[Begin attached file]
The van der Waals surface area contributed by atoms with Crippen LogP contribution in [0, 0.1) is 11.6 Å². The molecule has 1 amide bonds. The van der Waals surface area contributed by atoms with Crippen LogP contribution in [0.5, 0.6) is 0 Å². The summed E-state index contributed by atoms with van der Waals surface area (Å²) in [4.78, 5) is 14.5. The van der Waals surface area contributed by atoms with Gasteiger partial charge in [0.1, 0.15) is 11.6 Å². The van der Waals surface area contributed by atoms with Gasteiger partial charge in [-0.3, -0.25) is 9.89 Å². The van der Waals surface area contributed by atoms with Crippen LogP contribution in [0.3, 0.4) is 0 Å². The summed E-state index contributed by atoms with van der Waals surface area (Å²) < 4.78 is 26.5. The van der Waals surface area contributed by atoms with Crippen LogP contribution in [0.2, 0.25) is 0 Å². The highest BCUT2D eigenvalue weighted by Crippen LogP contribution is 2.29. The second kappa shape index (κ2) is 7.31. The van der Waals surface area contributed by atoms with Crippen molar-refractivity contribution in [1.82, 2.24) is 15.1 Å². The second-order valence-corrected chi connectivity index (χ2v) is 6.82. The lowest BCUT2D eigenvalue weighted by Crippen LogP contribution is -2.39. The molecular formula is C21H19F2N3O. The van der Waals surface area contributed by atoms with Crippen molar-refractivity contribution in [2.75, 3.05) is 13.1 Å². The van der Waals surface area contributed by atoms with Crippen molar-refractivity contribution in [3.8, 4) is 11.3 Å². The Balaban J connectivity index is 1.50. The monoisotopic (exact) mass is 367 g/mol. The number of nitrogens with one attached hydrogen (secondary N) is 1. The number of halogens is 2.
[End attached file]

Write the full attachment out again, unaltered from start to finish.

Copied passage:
The van der Waals surface area contributed by atoms with Crippen LogP contribution in [0, 0.1) is 11.6 Å². The molecule has 1 amide bonds. The van der Waals surface area contributed by atoms with Crippen LogP contribution in [0.5, 0.6) is 0 Å². The summed E-state index contributed by atoms with van der Waals surface area (Å²) in [4.78, 5) is 14.5. The van der Waals surface area contributed by atoms with Gasteiger partial charge in [0.1, 0.15) is 11.6 Å². The van der Waals surface area contributed by atoms with Gasteiger partial charge in [-0.3, -0.25) is 9.89 Å². The van der Waals surface area contributed by atoms with Crippen LogP contribution in [0.3, 0.4) is 0 Å². The summed E-state index contributed by atoms with van der Waals surface area (Å²) < 4.78 is 26.5. The van der Waals surface area contributed by atoms with Crippen LogP contribution in [0.2, 0.25) is 0 Å². The highest BCUT2D eigenvalue weighted by Crippen LogP contribution is 2.29. The second kappa shape index (κ2) is 7.31. The van der Waals surface area contributed by atoms with Crippen molar-refractivity contribution in [1.82, 2.24) is 15.1 Å². The second-order valence-corrected chi connectivity index (χ2v) is 6.82. The lowest BCUT2D eigenvalue weighted by Crippen LogP contribution is -2.39. The molecular formula is C21H19F2N3O. The van der Waals surface area contributed by atoms with Crippen molar-refractivity contribution in [2.75, 3.05) is 13.1 Å². The van der Waals surface area contributed by atoms with Crippen molar-refractivity contribution in [3.8, 4) is 11.3 Å². The Balaban J connectivity index is 1.50. The monoisotopic (exact) mass is 367 g/mol. The number of nitrogens with one attached hydrogen (secondary N) is 1. The number of halogens is 2.